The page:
We will be discussing and signing copies of our book Long Island Oddities at the following dates and locations:
10/23/13 7PM Carle Place, Barnes and Noble
10/24/13 7PM Bay Shore, Barnes and Noble
10/30/13 7PM Lake Grove, Barnes and Noble
Located on the Creedmoor Psychiatric Centers grounds, in an old kitchen facility, is a patient produced art gallery. The building is relatively difficult to find. After driving around for a while and stopping at the wrong building, we noticed a sign outside the gallery. The outside of the building has some interesting art scattered about the landscape, including some small sculptures and random items hanging from a small tree. There were patients sitting outside and a few hens and roosters running around, making for an interesting start to our visit. Questioning the patients lounging outside revealed the museum was open.
We entered a door with artwork upon it and found ourselves in the lobby. What we saw was simply stunning, to say the least. The interior was packed with artwork of all kinds. The creativity of the artists was not stifled in the least. The art was intriguing, allowing you to get into the minds of the patients. There was everything from images of heaven, hell and purgatory, to a mannequins legs sticking out of a mixing pot with paper plates swirling around the interior. Almost every inch of the walls had paintings on it. Every cubic inch of space had a sculpture or other creation filling it. We spoke to a man who appeared to be the director of this gallery. We asked if patients created all the works. He replied in a heavy European accent, indeed. We were simply astonished that the patients had created such professional gallery-quality art. After taking our time perusing the gallery and chatting with some of the artists about their work, we said goodbye and departed for the next adventure.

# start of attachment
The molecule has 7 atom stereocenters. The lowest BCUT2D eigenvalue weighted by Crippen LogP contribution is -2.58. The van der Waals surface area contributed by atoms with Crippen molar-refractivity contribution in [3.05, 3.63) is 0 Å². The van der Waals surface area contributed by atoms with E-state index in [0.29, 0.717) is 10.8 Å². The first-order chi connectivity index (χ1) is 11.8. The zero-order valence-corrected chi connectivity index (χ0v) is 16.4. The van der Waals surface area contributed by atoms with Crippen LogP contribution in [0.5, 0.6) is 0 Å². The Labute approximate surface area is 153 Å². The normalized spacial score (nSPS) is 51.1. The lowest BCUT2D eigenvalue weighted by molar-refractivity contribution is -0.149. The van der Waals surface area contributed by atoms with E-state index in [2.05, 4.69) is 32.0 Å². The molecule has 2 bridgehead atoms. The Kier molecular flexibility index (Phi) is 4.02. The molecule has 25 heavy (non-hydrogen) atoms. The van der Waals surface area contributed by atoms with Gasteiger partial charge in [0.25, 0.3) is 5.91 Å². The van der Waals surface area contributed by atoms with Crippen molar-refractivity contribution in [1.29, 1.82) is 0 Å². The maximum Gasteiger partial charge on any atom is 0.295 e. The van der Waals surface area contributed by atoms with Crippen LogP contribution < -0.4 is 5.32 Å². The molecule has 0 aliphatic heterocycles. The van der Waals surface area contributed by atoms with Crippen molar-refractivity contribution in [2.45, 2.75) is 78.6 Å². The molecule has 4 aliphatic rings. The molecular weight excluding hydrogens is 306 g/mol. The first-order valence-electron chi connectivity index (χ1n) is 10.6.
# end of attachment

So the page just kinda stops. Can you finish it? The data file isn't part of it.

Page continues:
This museum most certainly is, a living museum of the most interesting kind. You get to view the artists creating the art, and talk to them. The artwork is constantly changing and the building itself is quite impressive. The building is a converted kitchen from the old days of the center. Its former use is quite apparent. The large exhaust hood and ovens still dominate the building and are even incorporated into the displays. There is something for everyone to experience: art, the therapy patients receive from expressing themselves, and some of the history of the structure reused. The Living Museum was, without a doubt, the best art gallery I have ever visited. Best of all, admission is free!